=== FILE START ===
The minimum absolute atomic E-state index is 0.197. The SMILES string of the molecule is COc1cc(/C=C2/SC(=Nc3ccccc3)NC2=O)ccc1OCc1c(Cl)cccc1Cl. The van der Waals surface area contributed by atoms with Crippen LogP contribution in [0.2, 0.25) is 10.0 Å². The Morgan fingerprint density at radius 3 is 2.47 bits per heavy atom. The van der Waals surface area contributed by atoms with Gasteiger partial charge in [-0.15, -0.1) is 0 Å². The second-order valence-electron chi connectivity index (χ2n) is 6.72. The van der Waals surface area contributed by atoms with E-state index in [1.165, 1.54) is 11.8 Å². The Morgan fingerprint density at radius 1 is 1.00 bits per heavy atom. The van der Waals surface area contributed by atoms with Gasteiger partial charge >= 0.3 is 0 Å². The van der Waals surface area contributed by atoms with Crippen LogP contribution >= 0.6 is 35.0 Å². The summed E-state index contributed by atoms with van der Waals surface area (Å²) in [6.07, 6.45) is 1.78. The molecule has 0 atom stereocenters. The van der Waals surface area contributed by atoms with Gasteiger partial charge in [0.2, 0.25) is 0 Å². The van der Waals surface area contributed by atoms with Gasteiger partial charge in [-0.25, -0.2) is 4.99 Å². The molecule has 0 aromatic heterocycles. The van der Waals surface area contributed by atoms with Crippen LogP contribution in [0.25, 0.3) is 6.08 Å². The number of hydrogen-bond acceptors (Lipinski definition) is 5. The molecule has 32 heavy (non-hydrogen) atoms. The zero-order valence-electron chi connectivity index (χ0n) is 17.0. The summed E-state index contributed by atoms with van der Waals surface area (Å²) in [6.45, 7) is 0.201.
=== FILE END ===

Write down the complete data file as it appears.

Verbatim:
The minimum absolute atomic E-state index is 0.197. The SMILES string of the molecule is COc1cc(/C=C2/SC(=Nc3ccccc3)NC2=O)ccc1OCc1c(Cl)cccc1Cl. The van der Waals surface area contributed by atoms with Crippen LogP contribution in [0.2, 0.25) is 10.0 Å². The Morgan fingerprint density at radius 3 is 2.47 bits per heavy atom. The van der Waals surface area contributed by atoms with Gasteiger partial charge in [-0.15, -0.1) is 0 Å². The second-order valence-electron chi connectivity index (χ2n) is 6.72. The van der Waals surface area contributed by atoms with E-state index in [1.165, 1.54) is 11.8 Å². The Morgan fingerprint density at radius 1 is 1.00 bits per heavy atom. The van der Waals surface area contributed by atoms with Gasteiger partial charge >= 0.3 is 0 Å². The van der Waals surface area contributed by atoms with Crippen LogP contribution >= 0.6 is 35.0 Å². The summed E-state index contributed by atoms with van der Waals surface area (Å²) in [6.07, 6.45) is 1.78. The molecule has 0 atom stereocenters. The van der Waals surface area contributed by atoms with Gasteiger partial charge in [0.2, 0.25) is 0 Å². The van der Waals surface area contributed by atoms with Gasteiger partial charge in [-0.25, -0.2) is 4.99 Å². The molecule has 0 aromatic heterocycles. The van der Waals surface area contributed by atoms with Crippen LogP contribution in [0.25, 0.3) is 6.08 Å². The number of hydrogen-bond acceptors (Lipinski definition) is 5. The molecule has 32 heavy (non-hydrogen) atoms. The zero-order valence-electron chi connectivity index (χ0n) is 17.0. The summed E-state index contributed by atoms with van der Waals surface area (Å²) in [6.45, 7) is 0.201.